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Old 3rd June 2009, 05:12 AM   #3
Stu_M is offline Stu_M  Australia
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Default Re: Re: Which line filter is best?

Thanks Infinia,

Further troubleshooting may be problematic (eg. I don't even know which things are on which circuit) but i'll give it a go. It's not just that lamp that causes the noises (but it is by far the worst offender).

What is a "dedicated circuit" and how would I go about buying one?

Many thanks

Stuart
Quote:
Originally posted by infinia


Hi Stuart

It's best to find the source/s of interference and atack the problem there. It maybe transmitted by RF over the air since you changed outlets/ but maybe not... if you didn't really change the circuit ie controlled from a diff breaker. If this is the case no line conditioning after the fact can help.
1) It may be best and cheapest to simply replace the lamp?
2) Snubbers ( a capacitor and small resistor) can be installed to solve most switched related problems if you are inclined more towards DIY.
3) Best to use a dedicated circuit... but maybe not an option for you.
4) IMO more troubleshooting is needed to really recommend a useful solution.
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Old 3rd June 2009, 06:24 AM   #4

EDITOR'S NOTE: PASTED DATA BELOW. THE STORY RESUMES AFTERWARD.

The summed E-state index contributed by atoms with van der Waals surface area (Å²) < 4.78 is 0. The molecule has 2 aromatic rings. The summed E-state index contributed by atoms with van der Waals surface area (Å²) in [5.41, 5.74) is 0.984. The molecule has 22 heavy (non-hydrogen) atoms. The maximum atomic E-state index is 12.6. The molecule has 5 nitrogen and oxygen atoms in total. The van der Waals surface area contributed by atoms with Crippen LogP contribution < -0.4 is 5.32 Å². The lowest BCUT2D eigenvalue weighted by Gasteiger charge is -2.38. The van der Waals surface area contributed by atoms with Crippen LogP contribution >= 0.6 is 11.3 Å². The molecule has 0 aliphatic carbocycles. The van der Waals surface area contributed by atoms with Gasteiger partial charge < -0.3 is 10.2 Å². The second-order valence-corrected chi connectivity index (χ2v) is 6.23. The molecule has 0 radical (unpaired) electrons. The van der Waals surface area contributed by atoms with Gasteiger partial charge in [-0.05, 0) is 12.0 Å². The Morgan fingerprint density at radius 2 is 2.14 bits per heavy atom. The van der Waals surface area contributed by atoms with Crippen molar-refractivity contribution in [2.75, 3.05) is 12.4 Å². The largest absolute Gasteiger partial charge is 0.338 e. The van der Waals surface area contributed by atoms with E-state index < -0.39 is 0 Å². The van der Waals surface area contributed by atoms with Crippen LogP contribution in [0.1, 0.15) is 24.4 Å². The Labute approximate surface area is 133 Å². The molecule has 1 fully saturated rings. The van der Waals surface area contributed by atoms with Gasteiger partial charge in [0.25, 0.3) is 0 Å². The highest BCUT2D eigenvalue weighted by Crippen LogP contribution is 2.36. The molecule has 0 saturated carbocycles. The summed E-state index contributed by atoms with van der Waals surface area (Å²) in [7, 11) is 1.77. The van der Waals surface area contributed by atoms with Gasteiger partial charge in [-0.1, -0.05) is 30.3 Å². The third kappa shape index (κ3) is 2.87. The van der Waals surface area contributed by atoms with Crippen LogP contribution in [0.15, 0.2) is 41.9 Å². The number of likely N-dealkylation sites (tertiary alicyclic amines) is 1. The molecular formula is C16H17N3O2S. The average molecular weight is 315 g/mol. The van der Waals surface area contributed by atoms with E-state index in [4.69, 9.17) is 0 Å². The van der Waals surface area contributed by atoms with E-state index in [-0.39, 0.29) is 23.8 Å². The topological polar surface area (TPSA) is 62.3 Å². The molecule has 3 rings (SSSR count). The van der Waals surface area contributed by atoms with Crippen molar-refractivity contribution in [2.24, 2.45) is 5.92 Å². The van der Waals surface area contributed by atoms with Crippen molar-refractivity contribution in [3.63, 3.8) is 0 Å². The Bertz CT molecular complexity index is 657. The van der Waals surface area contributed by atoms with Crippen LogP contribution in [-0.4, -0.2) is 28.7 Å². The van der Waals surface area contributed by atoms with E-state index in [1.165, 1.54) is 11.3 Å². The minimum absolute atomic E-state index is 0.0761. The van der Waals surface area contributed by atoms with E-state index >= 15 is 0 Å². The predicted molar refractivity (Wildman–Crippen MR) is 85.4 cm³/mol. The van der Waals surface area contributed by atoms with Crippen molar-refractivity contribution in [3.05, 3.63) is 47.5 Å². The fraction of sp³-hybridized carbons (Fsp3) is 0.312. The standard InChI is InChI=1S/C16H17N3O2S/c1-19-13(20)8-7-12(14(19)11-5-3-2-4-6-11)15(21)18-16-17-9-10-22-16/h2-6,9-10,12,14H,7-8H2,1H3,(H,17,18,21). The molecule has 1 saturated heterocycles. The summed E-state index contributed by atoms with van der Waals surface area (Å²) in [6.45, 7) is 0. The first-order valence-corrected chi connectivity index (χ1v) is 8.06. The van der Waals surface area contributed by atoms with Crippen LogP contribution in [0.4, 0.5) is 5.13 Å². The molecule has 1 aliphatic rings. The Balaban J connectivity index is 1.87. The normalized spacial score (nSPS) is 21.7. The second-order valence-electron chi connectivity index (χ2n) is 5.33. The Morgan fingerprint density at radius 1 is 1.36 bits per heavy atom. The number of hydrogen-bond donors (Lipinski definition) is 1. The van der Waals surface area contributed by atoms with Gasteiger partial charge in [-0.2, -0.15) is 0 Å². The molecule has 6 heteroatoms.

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http://en.wikipedia.org/wiki/Capacitor-input_filter is a start
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Old 3rd June 2009, 06:41 AM   #5
infinia is offline infinia  United States
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Stu some trouble shooting tips
you can turn off individual breakers at the panel to see what the various circuits are powering ie which outlets. Then try to get the lamp and audio on seperate breakers or circuits. When you get them on seperate circuits and the problem remains the same, then it's probably RF transmitted.
RF is transmitted by a spark usually at the switch. Fix is to add a snubber across the switch.

A dedicated circuit is just that... one breaker or circuit that is dedicated for your audio. An electrician could install one.
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Old 4th June 2009, 11:04 AM   #6
Stu_M is offline Stu_M  Australia
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Re trouble shooting:I don't really have a choice of which power outlets I can use, so I'm stuck with stuff on the same circuit (even just unplugging a heater that is switched off and plugged in on a separate power board produces the noise). I can replace the light, which is the worst offender but that won't completely eliminate the problem.

Also, the dedicated circuit is not practical because it sounds too expensive for a non-portable fix (when it's not my house and I will be moving sooner than later).

Are there are possible solutions I could look at? The ones that seem to come up time and again on the Internet are UPS or isolation transformers, but I wouldn't know what to look for in either and perhaps I'm barking up the wrong tree anyway. (Seems like there's quite a bit of used hospital equipment that may do the trick but again I have no idea what to get).

FWIW -- just tried a $33 powerboard EMI/RFI filter which did nothing to help.

Cheers
Stuart



Quote:
Originally posted by infinia
Stu some trouble shooting tips